|"The guerrillas left my town a ghost town," she said. Guerrillas and paramilitaries had been fighting to control the region.|
|Displaced people camped on Plaza Bolivar, |
in front of City Hall.
These people camped in Plaza Bolivar walked for 40 days from Valledupar to Bogotá to demand assistance for displaced people which they say the government owes them. The 13 adults and 3 children come from different parts of Colombia, and were driven from their homes by various armed groups, they said. This woman is from Cesar Department, and said that the guerrillas attacked her town, driving out all the residents.
Guerrillas and paramilitary groups were fighting to control the region, she said.
Colombia's displaced - often the nation's poorest, most humble people - receive very little attention, despite the fact that Colombia may have the world's largest number of displaced persons, according to human rights organizations.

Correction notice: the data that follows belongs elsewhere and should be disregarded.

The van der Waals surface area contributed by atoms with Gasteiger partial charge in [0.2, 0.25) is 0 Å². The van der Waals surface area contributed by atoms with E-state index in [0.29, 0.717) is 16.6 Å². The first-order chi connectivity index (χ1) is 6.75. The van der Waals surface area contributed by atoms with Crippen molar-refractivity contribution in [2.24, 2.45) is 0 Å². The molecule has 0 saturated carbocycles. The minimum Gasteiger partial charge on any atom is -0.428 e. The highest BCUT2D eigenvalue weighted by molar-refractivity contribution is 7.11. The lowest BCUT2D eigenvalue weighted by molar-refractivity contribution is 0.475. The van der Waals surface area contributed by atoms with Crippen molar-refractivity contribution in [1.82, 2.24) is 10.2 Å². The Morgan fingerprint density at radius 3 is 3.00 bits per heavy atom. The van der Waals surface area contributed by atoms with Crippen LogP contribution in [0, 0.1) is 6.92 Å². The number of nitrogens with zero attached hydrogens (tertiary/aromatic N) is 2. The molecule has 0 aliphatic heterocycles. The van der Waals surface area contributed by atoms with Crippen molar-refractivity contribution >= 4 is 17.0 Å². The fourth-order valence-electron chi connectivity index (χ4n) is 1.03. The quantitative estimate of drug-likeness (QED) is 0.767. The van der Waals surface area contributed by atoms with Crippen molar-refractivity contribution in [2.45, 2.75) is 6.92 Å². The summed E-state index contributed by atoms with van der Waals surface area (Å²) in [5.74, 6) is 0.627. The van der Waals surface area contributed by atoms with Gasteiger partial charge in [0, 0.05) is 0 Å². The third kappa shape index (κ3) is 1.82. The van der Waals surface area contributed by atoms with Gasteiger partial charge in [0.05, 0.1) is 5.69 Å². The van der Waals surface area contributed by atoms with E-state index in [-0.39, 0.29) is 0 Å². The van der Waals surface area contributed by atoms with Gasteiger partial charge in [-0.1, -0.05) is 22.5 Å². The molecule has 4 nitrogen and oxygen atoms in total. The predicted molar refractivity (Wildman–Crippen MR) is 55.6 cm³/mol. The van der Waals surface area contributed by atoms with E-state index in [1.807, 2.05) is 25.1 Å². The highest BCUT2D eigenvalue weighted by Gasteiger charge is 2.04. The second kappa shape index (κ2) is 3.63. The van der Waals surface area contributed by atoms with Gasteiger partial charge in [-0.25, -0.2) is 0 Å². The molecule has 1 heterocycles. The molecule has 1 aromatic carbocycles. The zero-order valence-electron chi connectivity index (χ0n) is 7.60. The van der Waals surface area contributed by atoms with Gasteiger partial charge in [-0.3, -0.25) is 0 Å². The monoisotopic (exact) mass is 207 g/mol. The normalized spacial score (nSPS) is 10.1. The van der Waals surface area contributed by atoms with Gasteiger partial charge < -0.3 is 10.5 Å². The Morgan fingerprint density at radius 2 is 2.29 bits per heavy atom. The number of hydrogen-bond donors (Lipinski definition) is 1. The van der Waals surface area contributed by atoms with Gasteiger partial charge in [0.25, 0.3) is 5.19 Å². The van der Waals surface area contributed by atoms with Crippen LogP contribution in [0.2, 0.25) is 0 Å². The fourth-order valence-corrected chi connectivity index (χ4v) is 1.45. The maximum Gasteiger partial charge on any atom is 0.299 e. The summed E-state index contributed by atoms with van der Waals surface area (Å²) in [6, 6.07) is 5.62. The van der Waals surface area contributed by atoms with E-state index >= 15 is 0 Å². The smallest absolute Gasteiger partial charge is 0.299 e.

With FARC-government peace negotiations advancing in Havana, Cuba, stories like this woman's also make one ask whether the guerrillas really deserve a role in politics after any peace treaty. But they also provide the hope that, if the conflict ends, perhaps displacement will too.
|A mural on 26th St. near Bogotá's Central Cemetery memorializes Colombia's millions of displaced people.|
Photos in the Centro Memoria illustrate the sufferings of displaced people.
|Displaced people carry their belongings as they seek a new home.|
|A girl amidst the wreckage of her town.|
|Boats and violence.|
By Mike Ceaser, of Bogotá Bike Tours